The congressional lawmakers have rejected the proposal for raising VAT from 12% to 15% till 2026 and then it would be set at 13%.
A bill to levy a one-time tax on bank profits from 2023, varying between 5% – 25%, has been ratified. Currently, Ecuadorian banks do not pay tax on their profits.
Despite the VAT hike decision defeat, the government was optimistic about generating approximately $1.1 billion annually.
A projected estimate of $145.9 million is expected from the bank profit tax.
Noboa will attempt again to raise VAT up to 13% permanently with a new approach named a partial objection.
Legislators will vote on the newly proposed partial objection.
Ecuador is contending with a surge in violent activities due to the pandemic’s adverse impact on its economy.
VAT Hike Proposal Defeat
The proposal to increase the VAT to 15% till 2026, and set it at 13% from that year onward, was opposed by lawmakers in a vote of 83 to 43, with nine abstentions.
Approval for One-time Bank Profits Tax
Lawmakers passed a measure to impose a one-time tax on banks’ profits from 2023, ranging between 5% and 25%. At present, banks in Ecuador do not pay taxes on their profits.
Revenue Boost Expectations
The government’s proposed VAT hike to 15% was expected to generate about $1.1 billion annually, as per the bill.
Bank Profit Tax Revenue Forecast
The one-time tax on bank profits is projected to raise around $145.9 million.
Noboa’s New Effort on VAT Hike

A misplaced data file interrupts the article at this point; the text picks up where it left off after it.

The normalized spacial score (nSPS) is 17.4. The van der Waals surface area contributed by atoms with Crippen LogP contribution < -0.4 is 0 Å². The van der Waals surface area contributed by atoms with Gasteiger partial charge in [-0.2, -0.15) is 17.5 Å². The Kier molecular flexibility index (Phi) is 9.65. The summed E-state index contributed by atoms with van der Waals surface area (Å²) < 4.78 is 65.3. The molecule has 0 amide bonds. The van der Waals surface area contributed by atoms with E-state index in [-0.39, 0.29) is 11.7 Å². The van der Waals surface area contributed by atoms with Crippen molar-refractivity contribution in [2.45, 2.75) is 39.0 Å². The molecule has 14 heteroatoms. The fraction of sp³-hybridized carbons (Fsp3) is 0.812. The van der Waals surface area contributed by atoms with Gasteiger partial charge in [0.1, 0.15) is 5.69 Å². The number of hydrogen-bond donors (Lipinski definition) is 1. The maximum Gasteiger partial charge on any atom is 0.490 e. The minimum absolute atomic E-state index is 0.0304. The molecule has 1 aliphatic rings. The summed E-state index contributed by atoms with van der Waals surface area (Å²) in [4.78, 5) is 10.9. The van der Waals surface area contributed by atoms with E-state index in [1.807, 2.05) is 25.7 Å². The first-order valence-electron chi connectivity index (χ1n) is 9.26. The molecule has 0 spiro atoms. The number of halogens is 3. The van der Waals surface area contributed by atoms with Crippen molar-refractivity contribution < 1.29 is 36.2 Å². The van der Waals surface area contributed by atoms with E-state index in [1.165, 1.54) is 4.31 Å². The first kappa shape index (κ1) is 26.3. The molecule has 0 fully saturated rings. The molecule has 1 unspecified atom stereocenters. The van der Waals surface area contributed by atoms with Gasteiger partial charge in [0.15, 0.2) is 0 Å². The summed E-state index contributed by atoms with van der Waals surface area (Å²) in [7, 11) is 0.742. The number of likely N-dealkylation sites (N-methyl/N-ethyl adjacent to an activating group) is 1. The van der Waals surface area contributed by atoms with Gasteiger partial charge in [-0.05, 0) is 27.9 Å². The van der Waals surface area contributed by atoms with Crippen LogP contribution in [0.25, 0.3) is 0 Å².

Noboa’s next effort to increase the VAT by implementing a measure known as a partial objection, which will permanently set the VAT at 13%. The president would have the power to raise the VAT to 15% according to the state of public finances and balance of payments, according to an announcement from Ecuador’s presidency.
The Vote on the Partial Objection
Lawmakers are gearing up to vote on Noboa’s partial objection.
Increased Violence Amid Pandemic
Ecuador, traditionally a sanctuary for foreign retirees, has been witnessing increased violence since the pandemic devastated the South American nation’s economy. Armed criminals attacked a television station on air last month, and a presidential candidate was assassinated as he left a rally during last year’s elections. Furthermore, there has been a surge in prison riots, leading to the death of numerous inmates.
Response to Rising Crime
The escalating crime rate has led many civilians to learn to use handguns for self-defense and demand authorities to enforce more stringent law and order.
Legislative Setback for Noboa
This voting event signifies a legislative upset for Noboa, who previously gained lawmakers’ support on an electricity bill purposed to increase power production and draw foreign investment, and another tax bill aimed at encouraging youth employment.